Seamus C’s post proposing popular elections for Australian of the Year raises the intriguing possibility of a similar mechanism for appointment of a rather more important official Australian role, namely that of Governor-General. There was speculation only a week or so ago that the Rudd government might appoint former Labor leader Kim Beazley as the next G-G, but it was quickly scotched by Rudd himself:
“The next Governor-General of Australia will not be a former or serving politician – conservative or Labor,” he said. “The reason being is, I believe it’s an office which is often best discharged by someone from the broader community.”
Few will disagree, but such an approach does nothing to prepare the ground for a future Australian republic, which is a relevant issue for those of us who still think it’s a goal worth pursuing.
The current consensus seems to be that there’s little point broaching the republican issue again until the current Queen dies and is replaced by King Charles and Queen Camilla. What that view ignores is that, even in that situation, the republican cause will get precisely nowhere until we achieve at least an informal resolution of the dilemma about how to appoint and dismiss a President to replace the present constitutional combination of Queen and Governor-General, especially in relation to the key constitutional function of the President/G-G’s function of dismissing an elected government. Should a President be popularly elected, or appointed by (or on the recommendation of) the Prime Minister or government of the day as at present?
The problem is that opinion polling tends to indicate that a strong majority of the Australian public favours a directly elected President, while by contrast many political actors on both sides fear that an elected President would receive a popular mandate that might result in his/her developing a real (rather than just symbolic) executive role, which could destabilise our current tried-and-true Westminster-based system. A President with a popular national mandate might embarrass the government of the day by speaking out on controversial issues (as Sir William Deane did even without a popular mandate) or even be tempted to breach convention in a more serious way e.g. by refusing or threatening to refuse to sign controversial bills into law.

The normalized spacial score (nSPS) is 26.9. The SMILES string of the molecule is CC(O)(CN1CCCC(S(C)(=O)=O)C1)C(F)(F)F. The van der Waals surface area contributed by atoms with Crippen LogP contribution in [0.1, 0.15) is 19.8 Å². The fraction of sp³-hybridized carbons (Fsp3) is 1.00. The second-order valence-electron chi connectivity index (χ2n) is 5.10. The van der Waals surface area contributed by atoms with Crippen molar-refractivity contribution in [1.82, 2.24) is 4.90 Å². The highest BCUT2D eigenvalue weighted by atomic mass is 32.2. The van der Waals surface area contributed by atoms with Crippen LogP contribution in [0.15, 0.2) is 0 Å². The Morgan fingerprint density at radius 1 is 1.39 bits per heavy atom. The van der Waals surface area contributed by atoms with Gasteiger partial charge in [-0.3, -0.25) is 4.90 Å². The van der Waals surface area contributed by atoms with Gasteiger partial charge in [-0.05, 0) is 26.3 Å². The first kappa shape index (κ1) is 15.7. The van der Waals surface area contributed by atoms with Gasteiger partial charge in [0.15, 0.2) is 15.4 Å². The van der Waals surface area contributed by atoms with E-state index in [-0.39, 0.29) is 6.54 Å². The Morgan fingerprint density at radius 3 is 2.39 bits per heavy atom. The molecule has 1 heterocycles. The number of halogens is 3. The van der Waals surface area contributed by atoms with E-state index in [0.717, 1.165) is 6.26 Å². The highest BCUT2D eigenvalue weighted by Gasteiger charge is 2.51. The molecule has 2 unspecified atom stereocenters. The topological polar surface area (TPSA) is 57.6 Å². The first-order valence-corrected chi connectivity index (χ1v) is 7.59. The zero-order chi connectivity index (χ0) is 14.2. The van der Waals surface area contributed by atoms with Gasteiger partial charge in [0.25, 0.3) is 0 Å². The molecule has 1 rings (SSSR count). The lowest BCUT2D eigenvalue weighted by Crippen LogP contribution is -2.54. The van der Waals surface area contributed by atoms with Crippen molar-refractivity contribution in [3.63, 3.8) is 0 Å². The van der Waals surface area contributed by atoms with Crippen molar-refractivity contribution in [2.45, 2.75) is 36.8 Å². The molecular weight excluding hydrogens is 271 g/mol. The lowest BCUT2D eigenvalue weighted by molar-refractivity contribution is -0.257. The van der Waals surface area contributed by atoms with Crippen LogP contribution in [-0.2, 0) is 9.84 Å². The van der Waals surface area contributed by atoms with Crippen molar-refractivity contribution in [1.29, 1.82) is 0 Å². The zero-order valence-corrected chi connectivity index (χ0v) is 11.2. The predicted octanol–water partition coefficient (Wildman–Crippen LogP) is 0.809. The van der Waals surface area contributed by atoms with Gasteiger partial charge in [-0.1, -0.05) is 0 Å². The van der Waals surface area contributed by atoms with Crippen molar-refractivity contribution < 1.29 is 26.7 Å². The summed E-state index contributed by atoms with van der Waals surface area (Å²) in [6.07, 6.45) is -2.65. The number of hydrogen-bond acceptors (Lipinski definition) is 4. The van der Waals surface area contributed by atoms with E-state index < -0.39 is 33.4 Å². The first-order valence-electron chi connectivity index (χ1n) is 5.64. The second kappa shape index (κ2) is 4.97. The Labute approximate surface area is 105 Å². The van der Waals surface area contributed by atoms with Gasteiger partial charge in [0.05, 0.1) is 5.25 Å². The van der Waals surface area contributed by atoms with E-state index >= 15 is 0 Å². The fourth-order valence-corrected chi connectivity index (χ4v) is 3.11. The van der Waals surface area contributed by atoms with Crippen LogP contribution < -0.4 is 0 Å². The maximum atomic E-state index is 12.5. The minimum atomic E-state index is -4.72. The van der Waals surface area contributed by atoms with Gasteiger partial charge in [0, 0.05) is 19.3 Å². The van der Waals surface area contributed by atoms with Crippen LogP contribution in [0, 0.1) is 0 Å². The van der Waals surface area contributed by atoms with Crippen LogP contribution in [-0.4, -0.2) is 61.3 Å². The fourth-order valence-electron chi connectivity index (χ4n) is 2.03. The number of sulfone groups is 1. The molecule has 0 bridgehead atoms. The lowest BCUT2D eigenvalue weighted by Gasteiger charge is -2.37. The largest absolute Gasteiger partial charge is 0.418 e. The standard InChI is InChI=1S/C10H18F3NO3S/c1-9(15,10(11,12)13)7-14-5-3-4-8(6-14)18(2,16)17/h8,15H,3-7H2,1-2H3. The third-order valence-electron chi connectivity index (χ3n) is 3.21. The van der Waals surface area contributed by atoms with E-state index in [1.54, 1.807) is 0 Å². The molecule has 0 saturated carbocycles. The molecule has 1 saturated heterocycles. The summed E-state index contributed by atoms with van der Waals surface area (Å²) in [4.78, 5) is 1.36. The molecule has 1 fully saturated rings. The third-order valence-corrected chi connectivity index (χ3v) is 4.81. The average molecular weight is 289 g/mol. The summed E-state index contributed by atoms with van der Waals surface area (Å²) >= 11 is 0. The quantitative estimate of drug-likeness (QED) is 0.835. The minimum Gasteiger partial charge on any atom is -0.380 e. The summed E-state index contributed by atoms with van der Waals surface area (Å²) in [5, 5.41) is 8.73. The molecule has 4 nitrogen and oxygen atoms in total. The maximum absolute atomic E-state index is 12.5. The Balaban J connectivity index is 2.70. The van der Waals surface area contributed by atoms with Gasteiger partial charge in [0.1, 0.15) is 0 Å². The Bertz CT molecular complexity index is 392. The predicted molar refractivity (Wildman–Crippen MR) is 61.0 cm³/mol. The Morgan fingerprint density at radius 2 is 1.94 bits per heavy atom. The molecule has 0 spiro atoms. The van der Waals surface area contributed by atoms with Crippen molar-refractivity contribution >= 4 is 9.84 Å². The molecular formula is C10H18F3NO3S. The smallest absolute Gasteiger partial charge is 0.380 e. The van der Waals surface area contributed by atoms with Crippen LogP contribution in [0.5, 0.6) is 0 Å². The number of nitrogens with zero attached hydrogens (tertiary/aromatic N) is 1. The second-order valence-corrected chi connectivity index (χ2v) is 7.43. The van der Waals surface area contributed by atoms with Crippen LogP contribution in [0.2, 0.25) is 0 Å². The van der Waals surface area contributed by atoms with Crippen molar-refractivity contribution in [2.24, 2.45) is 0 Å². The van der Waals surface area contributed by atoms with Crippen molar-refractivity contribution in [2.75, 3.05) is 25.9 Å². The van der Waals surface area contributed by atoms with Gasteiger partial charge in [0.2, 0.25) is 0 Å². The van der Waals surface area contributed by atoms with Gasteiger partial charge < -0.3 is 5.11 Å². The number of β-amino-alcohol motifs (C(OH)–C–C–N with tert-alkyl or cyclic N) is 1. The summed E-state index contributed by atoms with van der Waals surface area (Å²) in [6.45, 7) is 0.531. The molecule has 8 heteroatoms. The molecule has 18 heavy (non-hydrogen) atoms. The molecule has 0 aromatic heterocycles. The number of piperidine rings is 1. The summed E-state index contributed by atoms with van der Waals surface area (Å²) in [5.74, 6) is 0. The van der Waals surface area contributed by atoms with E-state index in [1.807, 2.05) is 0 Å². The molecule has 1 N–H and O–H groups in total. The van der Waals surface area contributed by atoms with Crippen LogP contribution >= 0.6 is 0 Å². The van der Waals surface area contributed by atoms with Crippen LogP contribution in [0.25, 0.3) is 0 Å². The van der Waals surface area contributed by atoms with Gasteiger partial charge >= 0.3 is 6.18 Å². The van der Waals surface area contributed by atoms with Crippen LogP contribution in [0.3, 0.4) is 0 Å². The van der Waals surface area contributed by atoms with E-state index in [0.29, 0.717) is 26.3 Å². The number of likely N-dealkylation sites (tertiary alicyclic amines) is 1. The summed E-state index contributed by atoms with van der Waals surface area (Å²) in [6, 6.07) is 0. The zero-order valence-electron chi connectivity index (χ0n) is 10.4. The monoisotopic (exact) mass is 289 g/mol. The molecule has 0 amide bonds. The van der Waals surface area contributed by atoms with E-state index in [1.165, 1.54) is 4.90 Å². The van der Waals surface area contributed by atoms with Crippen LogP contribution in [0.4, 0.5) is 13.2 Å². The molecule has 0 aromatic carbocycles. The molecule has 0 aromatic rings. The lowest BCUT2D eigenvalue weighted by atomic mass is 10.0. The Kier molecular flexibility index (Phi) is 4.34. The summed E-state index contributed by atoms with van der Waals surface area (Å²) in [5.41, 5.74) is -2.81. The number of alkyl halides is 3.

These sorts of fears are exaggerated. Whether a President could effectively hold an executive government to ransom in a substantive way would depend largely on the applicable dismissal mechanism. If the PM can dismiss the president (as was the case with the 1999 referendum model) or, preferably, if we duplicate as closely as possible the current system (where the PM merely advises the Queen to dismiss and she must ultimately but not necessarily instantly do so in accordance with convention), then there can be no problem. A President who exceeded his/her constitutional role would be sacked in fairly short order and the elected government would prevail.
As for the possibility that an elected President might feel greater freedom than an appointed one to speak out on controversial issues, no doubt it’s a peril some politicians would prefer to avoid but it’s hardly a compelling argument in a free liberal democracy like Australia where the executive government already arguably has too much power. If the Rudd government had any interest at all in moving incrementally towards a republic, it would immediately introduce a new system for appointment of the Governor-General whereby all parties in Federal Parliament meet and agree on a short list of (say) 3 candidates for Governor-General, with a national popular election then being held to settle on a final recommendation for appointment. I don’t think any new legislation would even be needed to implement such a system; in a constitutional sense the appointment would still be by the Queen on the advice of the Prime Minister, but it would be extraordinary for the PM to do anything but recommend the candidate who had received the most votes at the election.
By adopting such a system informally now, it will have become the status quo by the time the republic debate rears its head again after QEII dies. Most skeptics will have accepted that the sky hasn’t fallen and isn’t likely to do so, the population at large will be much less susceptible to the sort of unprincipled and dishonest fear campaign the monarchists ran last time, and we will have had a chance to fine-tune the system before putting it to referendum and entrenching it in the Constitution. It’s time! Elect the G-G!